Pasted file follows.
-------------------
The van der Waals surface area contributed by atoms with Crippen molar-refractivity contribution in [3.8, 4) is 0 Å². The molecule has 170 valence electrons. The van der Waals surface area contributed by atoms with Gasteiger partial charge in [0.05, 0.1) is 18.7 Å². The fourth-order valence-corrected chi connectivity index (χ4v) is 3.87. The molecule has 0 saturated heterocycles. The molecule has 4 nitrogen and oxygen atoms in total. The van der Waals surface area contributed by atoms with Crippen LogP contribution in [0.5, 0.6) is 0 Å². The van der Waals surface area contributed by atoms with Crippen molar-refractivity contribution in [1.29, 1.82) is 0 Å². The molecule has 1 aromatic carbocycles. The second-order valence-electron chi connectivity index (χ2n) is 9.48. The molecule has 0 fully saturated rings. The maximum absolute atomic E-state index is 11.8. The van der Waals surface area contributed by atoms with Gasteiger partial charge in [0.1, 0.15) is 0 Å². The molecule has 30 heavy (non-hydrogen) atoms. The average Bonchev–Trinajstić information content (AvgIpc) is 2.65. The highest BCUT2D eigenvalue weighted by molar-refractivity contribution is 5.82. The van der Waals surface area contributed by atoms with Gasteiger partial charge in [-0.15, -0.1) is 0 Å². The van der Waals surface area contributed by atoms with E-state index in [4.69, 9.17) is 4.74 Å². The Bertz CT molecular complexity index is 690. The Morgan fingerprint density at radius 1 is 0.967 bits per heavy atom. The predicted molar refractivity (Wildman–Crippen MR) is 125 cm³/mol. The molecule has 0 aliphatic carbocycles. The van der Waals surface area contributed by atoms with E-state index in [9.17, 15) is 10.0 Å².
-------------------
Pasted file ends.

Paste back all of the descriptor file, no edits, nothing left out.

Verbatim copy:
The van der Waals surface area contributed by atoms with Crippen molar-refractivity contribution in [3.8, 4) is 0 Å². The molecule has 170 valence electrons. The van der Waals surface area contributed by atoms with Gasteiger partial charge in [0.05, 0.1) is 18.7 Å². The fourth-order valence-corrected chi connectivity index (χ4v) is 3.87. The molecule has 0 saturated heterocycles. The molecule has 4 nitrogen and oxygen atoms in total. The van der Waals surface area contributed by atoms with Crippen LogP contribution in [0.5, 0.6) is 0 Å². The van der Waals surface area contributed by atoms with Crippen molar-refractivity contribution in [1.29, 1.82) is 0 Å². The molecule has 1 aromatic carbocycles. The second-order valence-electron chi connectivity index (χ2n) is 9.48. The molecule has 0 fully saturated rings. The maximum absolute atomic E-state index is 11.8. The van der Waals surface area contributed by atoms with Gasteiger partial charge in [0.1, 0.15) is 0 Å². The molecule has 30 heavy (non-hydrogen) atoms. The average Bonchev–Trinajstić information content (AvgIpc) is 2.65. The highest BCUT2D eigenvalue weighted by molar-refractivity contribution is 5.82. The van der Waals surface area contributed by atoms with Gasteiger partial charge in [-0.15, -0.1) is 0 Å². The van der Waals surface area contributed by atoms with E-state index in [4.69, 9.17) is 4.74 Å². The Bertz CT molecular complexity index is 690. The Morgan fingerprint density at radius 1 is 0.967 bits per heavy atom. The predicted molar refractivity (Wildman–Crippen MR) is 125 cm³/mol. The molecule has 0 aliphatic carbocycles. The van der Waals surface area contributed by atoms with E-state index in [9.17, 15) is 10.0 Å².